The sequester will lower the maximum service grant by $1,581, to $4,064.
Campus-based aid This assistance is made up of the federal work-study program and the supplemental education opportunity grant that are awarded at the discretion of the school.
Last month, Education Secretary
The Education Department hasn't told individual schools how much of this aid they stand to lose, if any. But the National Association of Student Financial Aid Administrators calculated the amount schools would have received for the coming academic year with and without the sequester. According to NASFAA, some Maryland schools will receive the same amount they would have without the sequester, while others stand to lose tens of thousands of dollars.
That's a loss of about 17 positions, or 5 percent of the school's work-study jobs, said Patricia Scott, assistant vice president of student financial assistance and education at the graduate professional school.
That's a significant loss, Scott said, and the school is grappling with how to minimize the impact on student employees and the departments that rely on them. The school, though, is committed to maintaining staffing levels at its community service program in which postgraduate students provide dental care to Baltimore families, she said.
NASFAA estimated that the
Schools must partially match federal work-study dollars, so along with money from Hopkins, the sequester cuts affect about 50 student jobs at the university, where 13 percent of the undergraduates receive work-study, said Tom McDermott, director of student financial services.
"Our goal is to minimize the impact on the student," McDermott said.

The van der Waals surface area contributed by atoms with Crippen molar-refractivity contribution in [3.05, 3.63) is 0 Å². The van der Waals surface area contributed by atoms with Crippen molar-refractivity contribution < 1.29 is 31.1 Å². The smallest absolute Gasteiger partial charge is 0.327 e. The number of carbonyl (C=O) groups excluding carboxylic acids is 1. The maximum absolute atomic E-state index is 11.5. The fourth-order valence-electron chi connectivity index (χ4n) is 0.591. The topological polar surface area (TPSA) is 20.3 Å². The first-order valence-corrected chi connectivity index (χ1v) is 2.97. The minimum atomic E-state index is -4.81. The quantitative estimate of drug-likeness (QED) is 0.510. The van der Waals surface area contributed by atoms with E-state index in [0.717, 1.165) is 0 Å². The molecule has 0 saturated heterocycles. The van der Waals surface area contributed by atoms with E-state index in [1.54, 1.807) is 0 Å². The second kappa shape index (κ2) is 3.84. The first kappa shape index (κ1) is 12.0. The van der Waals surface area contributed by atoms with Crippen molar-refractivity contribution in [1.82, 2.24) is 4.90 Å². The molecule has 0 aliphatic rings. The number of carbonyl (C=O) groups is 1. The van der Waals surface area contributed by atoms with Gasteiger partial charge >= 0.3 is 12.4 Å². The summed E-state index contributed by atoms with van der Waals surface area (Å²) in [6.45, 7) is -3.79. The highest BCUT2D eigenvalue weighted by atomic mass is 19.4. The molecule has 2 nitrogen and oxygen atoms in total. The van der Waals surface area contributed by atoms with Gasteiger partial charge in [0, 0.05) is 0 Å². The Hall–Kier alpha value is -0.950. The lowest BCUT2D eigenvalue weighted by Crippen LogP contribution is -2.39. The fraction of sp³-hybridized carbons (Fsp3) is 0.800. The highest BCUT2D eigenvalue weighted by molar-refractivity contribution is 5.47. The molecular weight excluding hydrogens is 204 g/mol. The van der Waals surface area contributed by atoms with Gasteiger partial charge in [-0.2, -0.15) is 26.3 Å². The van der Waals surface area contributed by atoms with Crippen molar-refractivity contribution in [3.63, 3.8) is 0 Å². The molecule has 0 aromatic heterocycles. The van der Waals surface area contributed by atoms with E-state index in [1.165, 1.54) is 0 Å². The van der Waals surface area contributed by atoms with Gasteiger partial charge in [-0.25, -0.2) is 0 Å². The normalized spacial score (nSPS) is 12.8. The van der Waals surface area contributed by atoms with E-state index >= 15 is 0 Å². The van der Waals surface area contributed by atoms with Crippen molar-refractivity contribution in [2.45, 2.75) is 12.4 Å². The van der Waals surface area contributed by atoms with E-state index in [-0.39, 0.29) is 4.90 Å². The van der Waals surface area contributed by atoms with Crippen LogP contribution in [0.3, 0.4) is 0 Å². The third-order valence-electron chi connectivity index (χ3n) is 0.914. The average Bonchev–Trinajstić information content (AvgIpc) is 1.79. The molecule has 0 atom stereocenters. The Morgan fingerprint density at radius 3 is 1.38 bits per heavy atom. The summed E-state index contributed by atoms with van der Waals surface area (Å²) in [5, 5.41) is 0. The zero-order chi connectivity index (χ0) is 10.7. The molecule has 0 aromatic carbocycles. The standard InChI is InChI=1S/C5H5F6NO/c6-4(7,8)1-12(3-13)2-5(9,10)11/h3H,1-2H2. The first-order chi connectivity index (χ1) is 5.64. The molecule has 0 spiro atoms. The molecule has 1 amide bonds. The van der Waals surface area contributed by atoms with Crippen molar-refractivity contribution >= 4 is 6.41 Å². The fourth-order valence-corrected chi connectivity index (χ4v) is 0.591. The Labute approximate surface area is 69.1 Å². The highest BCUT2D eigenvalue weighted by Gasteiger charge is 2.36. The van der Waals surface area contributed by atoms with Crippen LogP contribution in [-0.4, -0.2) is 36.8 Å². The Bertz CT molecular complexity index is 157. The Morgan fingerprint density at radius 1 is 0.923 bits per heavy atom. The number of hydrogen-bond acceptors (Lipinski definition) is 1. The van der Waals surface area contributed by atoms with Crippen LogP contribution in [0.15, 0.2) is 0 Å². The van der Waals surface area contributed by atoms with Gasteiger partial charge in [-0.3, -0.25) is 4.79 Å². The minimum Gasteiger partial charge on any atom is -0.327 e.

For example, Hopkins likely will keep work-study awards at the same level and have university departments contribute more to the program, he said.
Supplemental education opportunity grants are awarded to Pell Grant recipients first. The
But Cheryl Storie, associate vice president of financial aid, said the reduction is not as bad as it seems. The school in recent years has seen its share of grant money go up as more Pell Grant-eligible students have enrolled. So, even with the sequester, she said, the school expects to receive about $173,550 more in grant aid than in the current school year.
The University of Maryland, College Park will see its federal grants and work-study funding reduced by a combined $44,903, NASFAA estimated.
Sarah Bauder, assistant vice president for financial aid and enrollment services, said the school reached out to former students once sequestration hit and hopes to make up the loss in aid through alumni donations.
Award letters from the College Park campus go out this month, and Bauder said students can count on whatever aid is offered — even if sequestration changes things.
"What you are awarded, you will get," she said.
Justin Draeger, president of NASFAA, advises parents and students to review award letters for language that suggests that aid might change. If aid might be reduced, families should contact the school to find out how any funding gap would be made up later if necessary, he said.